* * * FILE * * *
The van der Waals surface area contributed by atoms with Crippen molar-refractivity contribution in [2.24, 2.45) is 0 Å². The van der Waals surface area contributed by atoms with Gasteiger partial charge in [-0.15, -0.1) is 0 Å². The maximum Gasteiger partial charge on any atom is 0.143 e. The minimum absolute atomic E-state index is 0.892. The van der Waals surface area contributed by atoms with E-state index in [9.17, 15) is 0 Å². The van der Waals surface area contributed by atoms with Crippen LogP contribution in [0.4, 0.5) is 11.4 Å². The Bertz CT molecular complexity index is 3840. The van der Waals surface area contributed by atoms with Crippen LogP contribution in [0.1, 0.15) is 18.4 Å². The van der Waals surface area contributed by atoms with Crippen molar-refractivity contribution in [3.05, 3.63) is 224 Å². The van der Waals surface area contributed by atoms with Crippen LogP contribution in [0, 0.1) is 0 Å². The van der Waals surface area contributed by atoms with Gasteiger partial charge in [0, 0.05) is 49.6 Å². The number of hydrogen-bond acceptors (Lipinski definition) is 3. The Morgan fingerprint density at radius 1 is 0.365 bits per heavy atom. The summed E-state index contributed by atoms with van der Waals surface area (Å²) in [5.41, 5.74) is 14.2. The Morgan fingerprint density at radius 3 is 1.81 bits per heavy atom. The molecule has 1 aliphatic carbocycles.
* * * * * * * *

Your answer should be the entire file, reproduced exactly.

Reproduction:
The van der Waals surface area contributed by atoms with Crippen molar-refractivity contribution in [2.24, 2.45) is 0 Å². The van der Waals surface area contributed by atoms with Gasteiger partial charge in [-0.15, -0.1) is 0 Å². The maximum Gasteiger partial charge on any atom is 0.143 e. The minimum absolute atomic E-state index is 0.892. The van der Waals surface area contributed by atoms with E-state index in [9.17, 15) is 0 Å². The van der Waals surface area contributed by atoms with Crippen LogP contribution in [0.4, 0.5) is 11.4 Å². The Bertz CT molecular complexity index is 3840. The van der Waals surface area contributed by atoms with Crippen LogP contribution in [0.1, 0.15) is 18.4 Å². The van der Waals surface area contributed by atoms with Crippen molar-refractivity contribution in [3.05, 3.63) is 224 Å². The van der Waals surface area contributed by atoms with Crippen LogP contribution in [0, 0.1) is 0 Å². The van der Waals surface area contributed by atoms with Gasteiger partial charge in [0, 0.05) is 49.6 Å². The number of hydrogen-bond acceptors (Lipinski definition) is 3. The Morgan fingerprint density at radius 1 is 0.365 bits per heavy atom. The summed E-state index contributed by atoms with van der Waals surface area (Å²) in [5.41, 5.74) is 14.2. The Morgan fingerprint density at radius 3 is 1.81 bits per heavy atom. The molecule has 1 aliphatic carbocycles.